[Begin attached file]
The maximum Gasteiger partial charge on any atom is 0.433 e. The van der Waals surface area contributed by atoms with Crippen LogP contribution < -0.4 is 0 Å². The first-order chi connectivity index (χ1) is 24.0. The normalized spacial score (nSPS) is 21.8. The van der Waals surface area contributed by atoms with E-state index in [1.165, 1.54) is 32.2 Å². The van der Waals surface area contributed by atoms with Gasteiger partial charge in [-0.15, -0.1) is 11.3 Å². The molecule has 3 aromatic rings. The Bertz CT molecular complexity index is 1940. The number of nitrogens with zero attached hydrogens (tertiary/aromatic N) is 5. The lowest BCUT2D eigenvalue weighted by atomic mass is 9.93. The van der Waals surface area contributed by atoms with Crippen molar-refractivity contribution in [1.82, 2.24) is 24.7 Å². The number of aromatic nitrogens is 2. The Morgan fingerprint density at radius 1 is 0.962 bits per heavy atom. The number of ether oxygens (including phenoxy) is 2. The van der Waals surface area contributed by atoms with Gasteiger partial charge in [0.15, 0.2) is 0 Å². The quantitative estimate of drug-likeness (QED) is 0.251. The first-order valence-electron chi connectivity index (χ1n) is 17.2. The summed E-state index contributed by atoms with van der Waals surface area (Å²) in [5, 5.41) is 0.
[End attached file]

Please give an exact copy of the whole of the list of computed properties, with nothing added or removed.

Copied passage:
The maximum Gasteiger partial charge on any atom is 0.433 e. The van der Waals surface area contributed by atoms with Crippen LogP contribution < -0.4 is 0 Å². The first-order chi connectivity index (χ1) is 24.0. The normalized spacial score (nSPS) is 21.8. The van der Waals surface area contributed by atoms with E-state index in [1.165, 1.54) is 32.2 Å². The van der Waals surface area contributed by atoms with Gasteiger partial charge in [-0.15, -0.1) is 11.3 Å². The molecule has 3 aromatic rings. The Bertz CT molecular complexity index is 1940. The number of nitrogens with zero attached hydrogens (tertiary/aromatic N) is 5. The lowest BCUT2D eigenvalue weighted by atomic mass is 9.93. The van der Waals surface area contributed by atoms with Crippen molar-refractivity contribution in [1.82, 2.24) is 24.7 Å². The number of aromatic nitrogens is 2. The Morgan fingerprint density at radius 1 is 0.962 bits per heavy atom. The number of ether oxygens (including phenoxy) is 2. The van der Waals surface area contributed by atoms with Gasteiger partial charge in [0.15, 0.2) is 0 Å². The quantitative estimate of drug-likeness (QED) is 0.251. The first-order valence-electron chi connectivity index (χ1n) is 17.2. The summed E-state index contributed by atoms with van der Waals surface area (Å²) in [5, 5.41) is 0.